Pro Wrestling
Pro Wrestling

The NWF World Heavyweight Championship is a professional wrestling championship used as part of the National Wrestling Federation and later New Japan Pro Wrestling.


The NWF (National Wrestling Federation) Heavyweight Championship was created by wrestling promoter Pedro Martinez for his NWF promotion in New York in 1970. The title was mainly defended in the New York/Canada area, until then-champion Johnny Powers took the belt with him on a tour of Japan with Tokyo Pro Wrestling. Powers would lose the title to Antonio Inoki, who would take the belt with him when he founded New Japan Pro Wrestling (NJPW).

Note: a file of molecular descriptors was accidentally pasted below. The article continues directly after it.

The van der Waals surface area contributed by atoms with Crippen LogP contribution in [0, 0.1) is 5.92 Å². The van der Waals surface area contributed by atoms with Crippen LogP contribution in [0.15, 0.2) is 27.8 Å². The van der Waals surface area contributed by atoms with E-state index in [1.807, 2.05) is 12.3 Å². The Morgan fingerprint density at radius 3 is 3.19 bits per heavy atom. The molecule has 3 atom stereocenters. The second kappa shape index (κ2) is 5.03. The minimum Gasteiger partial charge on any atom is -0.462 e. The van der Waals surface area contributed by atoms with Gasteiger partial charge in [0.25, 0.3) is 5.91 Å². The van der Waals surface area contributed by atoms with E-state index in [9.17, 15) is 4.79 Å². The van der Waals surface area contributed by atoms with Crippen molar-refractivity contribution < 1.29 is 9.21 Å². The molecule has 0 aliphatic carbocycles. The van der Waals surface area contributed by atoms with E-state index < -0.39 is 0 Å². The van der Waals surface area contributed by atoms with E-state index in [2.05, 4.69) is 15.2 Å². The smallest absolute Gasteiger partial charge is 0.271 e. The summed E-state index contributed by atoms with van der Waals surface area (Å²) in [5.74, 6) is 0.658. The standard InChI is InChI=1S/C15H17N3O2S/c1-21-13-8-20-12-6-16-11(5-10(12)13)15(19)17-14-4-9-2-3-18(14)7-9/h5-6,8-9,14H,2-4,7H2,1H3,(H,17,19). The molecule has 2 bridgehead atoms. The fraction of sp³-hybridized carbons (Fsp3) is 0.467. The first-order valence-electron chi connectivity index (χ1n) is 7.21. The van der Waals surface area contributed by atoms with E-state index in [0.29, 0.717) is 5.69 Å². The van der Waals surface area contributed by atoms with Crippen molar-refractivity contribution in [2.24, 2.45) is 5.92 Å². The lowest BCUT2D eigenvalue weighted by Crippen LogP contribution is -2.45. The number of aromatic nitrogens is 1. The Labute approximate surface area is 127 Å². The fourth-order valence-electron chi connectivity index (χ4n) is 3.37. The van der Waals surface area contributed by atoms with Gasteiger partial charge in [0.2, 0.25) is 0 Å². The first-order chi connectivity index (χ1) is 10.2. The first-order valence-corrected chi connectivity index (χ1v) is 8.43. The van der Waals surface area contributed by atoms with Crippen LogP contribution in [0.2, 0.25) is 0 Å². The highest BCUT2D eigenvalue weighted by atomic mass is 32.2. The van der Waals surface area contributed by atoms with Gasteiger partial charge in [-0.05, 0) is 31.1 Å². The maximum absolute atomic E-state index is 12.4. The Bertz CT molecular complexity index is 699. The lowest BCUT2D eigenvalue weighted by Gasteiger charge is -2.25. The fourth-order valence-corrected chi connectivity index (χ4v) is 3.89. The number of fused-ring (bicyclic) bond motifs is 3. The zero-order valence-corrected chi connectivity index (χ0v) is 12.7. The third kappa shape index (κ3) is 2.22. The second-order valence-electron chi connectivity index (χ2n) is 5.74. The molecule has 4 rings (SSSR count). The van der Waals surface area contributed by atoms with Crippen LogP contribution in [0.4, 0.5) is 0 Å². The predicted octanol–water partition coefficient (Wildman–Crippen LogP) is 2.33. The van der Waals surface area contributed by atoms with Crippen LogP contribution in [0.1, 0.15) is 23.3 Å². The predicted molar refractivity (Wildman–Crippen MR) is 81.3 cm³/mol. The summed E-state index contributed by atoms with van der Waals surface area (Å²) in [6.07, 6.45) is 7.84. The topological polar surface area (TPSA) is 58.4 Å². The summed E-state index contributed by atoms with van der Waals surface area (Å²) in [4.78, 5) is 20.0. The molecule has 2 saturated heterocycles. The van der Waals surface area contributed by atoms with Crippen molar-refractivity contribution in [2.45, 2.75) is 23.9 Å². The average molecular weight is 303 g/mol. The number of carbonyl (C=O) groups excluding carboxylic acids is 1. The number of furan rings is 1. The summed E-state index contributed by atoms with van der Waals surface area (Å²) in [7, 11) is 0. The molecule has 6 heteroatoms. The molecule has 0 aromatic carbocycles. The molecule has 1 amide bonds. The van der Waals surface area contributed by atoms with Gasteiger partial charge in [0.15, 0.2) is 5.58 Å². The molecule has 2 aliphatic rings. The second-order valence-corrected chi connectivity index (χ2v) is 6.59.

Inoki became the wrestler most associated with the title due to his high-profile defenses of the title, beating the likes of Stan Hansen, André the Giant, Tiger Jeet Singh and Ernie Ladd while champion. Recognized as a four time NWF Heavyweight champion, between the years of 1973 and 1983, Inoki was champion for all but six months. Inoki's fourth reign was actually due to the decision to hold up the championship, following a defense against Stan Hansen on April 17, 1981 that ended in a no contest. Inoki later regained the title on April 23, 1981 by defeating Hansen in a rematch. He retired the NWF title immediately after the match due to his desire to enter the 1983 IWGP League. As part of a NJPW storyline, the NWF Heavyweight championship was revived in August 2002. Mixed martial arts fighter Kazuyuki Fujita held a tournament to crown a new champion to rival the IWGP Heavyweight Championship. The tournament participants were announced to be wrestlers with a background in MMA, including Fujita, Yoshihiro Takayama, Tsuyoshi Kosaka, and Tadao Yasuda. Takayama won the tournament on January 4, 2003, beating Kosaka with a knee kick in the finals to become the first champion in over two decade. Takayama later lost the NWF Championship to Shinsuke Nakamura exactly a year later to unify the NWF and IWGP titles. Nakamura formally announced his vacating of the NWF Heavyweight title on January 5, 2004, retiring the belt for a second time during its history.

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